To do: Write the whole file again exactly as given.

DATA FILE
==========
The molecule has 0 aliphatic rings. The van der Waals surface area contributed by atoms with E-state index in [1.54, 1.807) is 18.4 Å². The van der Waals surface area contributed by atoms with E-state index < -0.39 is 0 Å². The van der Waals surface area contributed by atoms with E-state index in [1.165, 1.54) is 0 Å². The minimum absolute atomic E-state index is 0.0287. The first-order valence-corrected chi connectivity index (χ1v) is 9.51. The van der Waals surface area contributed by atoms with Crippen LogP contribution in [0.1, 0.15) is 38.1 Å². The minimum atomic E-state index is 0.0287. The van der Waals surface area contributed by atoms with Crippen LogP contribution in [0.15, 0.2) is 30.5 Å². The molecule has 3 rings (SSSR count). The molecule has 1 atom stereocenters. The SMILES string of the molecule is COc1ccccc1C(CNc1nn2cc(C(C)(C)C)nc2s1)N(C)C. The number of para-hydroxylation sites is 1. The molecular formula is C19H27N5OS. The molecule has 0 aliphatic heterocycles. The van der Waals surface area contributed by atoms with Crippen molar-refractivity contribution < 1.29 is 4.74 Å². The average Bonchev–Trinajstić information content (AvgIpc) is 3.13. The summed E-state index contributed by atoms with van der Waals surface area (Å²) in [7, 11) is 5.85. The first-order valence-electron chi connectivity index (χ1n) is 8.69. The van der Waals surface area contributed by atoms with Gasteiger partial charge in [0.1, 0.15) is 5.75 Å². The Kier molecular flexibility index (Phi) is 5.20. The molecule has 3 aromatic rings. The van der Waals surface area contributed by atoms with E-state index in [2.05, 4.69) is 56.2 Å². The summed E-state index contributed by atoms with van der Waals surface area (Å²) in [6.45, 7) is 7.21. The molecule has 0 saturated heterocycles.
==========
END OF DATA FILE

The molecule has 0 aliphatic rings. The van der Waals surface area contributed by atoms with E-state index in [1.54, 1.807) is 18.4 Å². The van der Waals surface area contributed by atoms with E-state index < -0.39 is 0 Å². The van der Waals surface area contributed by atoms with E-state index in [1.165, 1.54) is 0 Å². The minimum absolute atomic E-state index is 0.0287. The first-order valence-corrected chi connectivity index (χ1v) is 9.51. The van der Waals surface area contributed by atoms with Crippen LogP contribution in [0.1, 0.15) is 38.1 Å². The minimum atomic E-state index is 0.0287. The van der Waals surface area contributed by atoms with Crippen LogP contribution in [0.15, 0.2) is 30.5 Å². The molecule has 3 rings (SSSR count). The molecule has 1 atom stereocenters. The SMILES string of the molecule is COc1ccccc1C(CNc1nn2cc(C(C)(C)C)nc2s1)N(C)C. The number of para-hydroxylation sites is 1. The molecular formula is C19H27N5OS. The molecule has 0 aliphatic heterocycles. The van der Waals surface area contributed by atoms with Crippen molar-refractivity contribution < 1.29 is 4.74 Å². The average Bonchev–Trinajstić information content (AvgIpc) is 3.13. The summed E-state index contributed by atoms with van der Waals surface area (Å²) in [7, 11) is 5.85. The first-order valence-electron chi connectivity index (χ1n) is 8.69. The van der Waals surface area contributed by atoms with Gasteiger partial charge in [0.1, 0.15) is 5.75 Å². The Kier molecular flexibility index (Phi) is 5.20. The molecule has 3 aromatic rings. The van der Waals surface area contributed by atoms with E-state index in [2.05, 4.69) is 56.2 Å². The summed E-state index contributed by atoms with van der Waals surface area (Å²) in [6.45, 7) is 7.21. The molecule has 0 saturated heterocycles.